Tom and I have both written in the past about Seattle’s growing walk and bike to school movement. Increasing numbers of families are choosing to get to school under their own power, as volunteers around the city are creating programs and incentives to encourage them to give active commuting a try. While we keep hoping a tipping point is imminent, in reality most Seattle families still drive to school and there is still work to do to shift the transportation culture of our schools.
We are making progress though, and now is the time to get involved for the 2013-14 school year. Tuesday evening in Ballard, walk and bike to school organizers from throughout Seattle are getting together to share information on effective ways to maintain and increase this momentum. Come check out what the buzz is all about and learn how you can get involved at your local school. The info sharing session begins at 6:00 p.m. Tuesday, September 10, at the Ballard branch of the Seattle Public Library. Held under the auspices of walk.bike.schools, a loose affiliation of school organizers around Seattle, it’s open to anyone who wants to get involved.
It’s no secret that back to school season is upon us. You’ve probably noticed the increase in rush hour traffic; it may even affect your daily bike commute. The effects on traffic shouldn’t be a surprise, as the numbers tell the story. There are 50,000 kids at Seattle public schools, and many more at private schools as well. When they are all back in the classroom, school zones become chaotic and in some cases hazardous. Based on those numbers alone, there’s little doubt that a shift in school commute habits can not only increase kids’ health and safety, but can also be a big lever for changes in transportation patterns throughout the city.
But widespread changes in commuting habits don’t always come easily. Look at the huge effort that goes into encouraging folks to bike commute to work every May. Efforts to encourage more families to walk or bike to school have traditionally lagged behind, but that has begun to change.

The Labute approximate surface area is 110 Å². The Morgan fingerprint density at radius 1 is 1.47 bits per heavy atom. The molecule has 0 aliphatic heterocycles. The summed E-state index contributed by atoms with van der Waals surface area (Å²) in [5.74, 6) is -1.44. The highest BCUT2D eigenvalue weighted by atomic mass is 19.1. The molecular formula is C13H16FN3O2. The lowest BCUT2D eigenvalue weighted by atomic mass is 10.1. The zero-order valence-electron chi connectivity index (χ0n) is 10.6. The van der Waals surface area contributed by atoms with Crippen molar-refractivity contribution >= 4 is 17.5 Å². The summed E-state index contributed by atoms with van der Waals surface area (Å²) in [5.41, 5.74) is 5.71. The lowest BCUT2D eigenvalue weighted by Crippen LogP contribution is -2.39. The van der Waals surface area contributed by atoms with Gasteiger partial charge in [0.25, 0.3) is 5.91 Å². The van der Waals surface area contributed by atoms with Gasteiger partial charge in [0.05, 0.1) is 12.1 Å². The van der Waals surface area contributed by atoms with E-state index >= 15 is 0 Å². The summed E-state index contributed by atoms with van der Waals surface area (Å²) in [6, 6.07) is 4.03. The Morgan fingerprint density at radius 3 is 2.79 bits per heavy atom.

This past year, the Seattle Schools superintendent and school board increased their encouragement for walking and biking to school, with Superintendent Banda and School Board Member Kay Smith-Blum attending a rally last year to support efforts to get more kids biking. The City of Seattle is increasing its focus on school-zone infrastructure improvements, as evidenced by this week’s School Road Safety announcement. And the City’s School Road Safety Task Force includes Seattle Schools and many other organizations as partners and advisors. But the real action in getting kids walking and biking has come from the grassroots efforts of parent groups.
Walk and bike to school programs have been sprouting up at schools all over the city, and networks have formed to share information and to learn from each other. This past May’s Bike to School Month was the largest ever and there are signs this trend should continue. Most recently, a group of schools have joined together to form Ballard Bikes. They’ll be hosting a kids bike rodeo at this weekend’s Ballard Neighborhood Greenway opening, as well as several other events over the course of the Fall. One of their goals is to shift bike commuting from a Bike to School Month event to a year-round activity. This has become a goal at other schools too.
There is a huge need for this type of parent and staff activism in every Seattle school and neighborhood. It’s the only way to create culture change in our schools, and ultimately in our communities.
For folks that want to get involved, next Tuesday is a great opportunity, especially if you are a parent or otherwise involved in your local school and want to begin or grow a walk or bike to school program. The info session is from 6:00 to 7:45 p.m. at the Ballard branch of the Seattle Public Library. More details on the walk.bike.schools site. Come help launch another year of walking and biking to school!
Clint Loper is Seattle Bike Blog’s Bike to School Expert, and has helped start several local bike-to-school programs including walk.bike.schools. Clint’s family of four ride their bikes to work and school nearly every day, and Clint occasionally posts here on bike to school and everyday biking topics.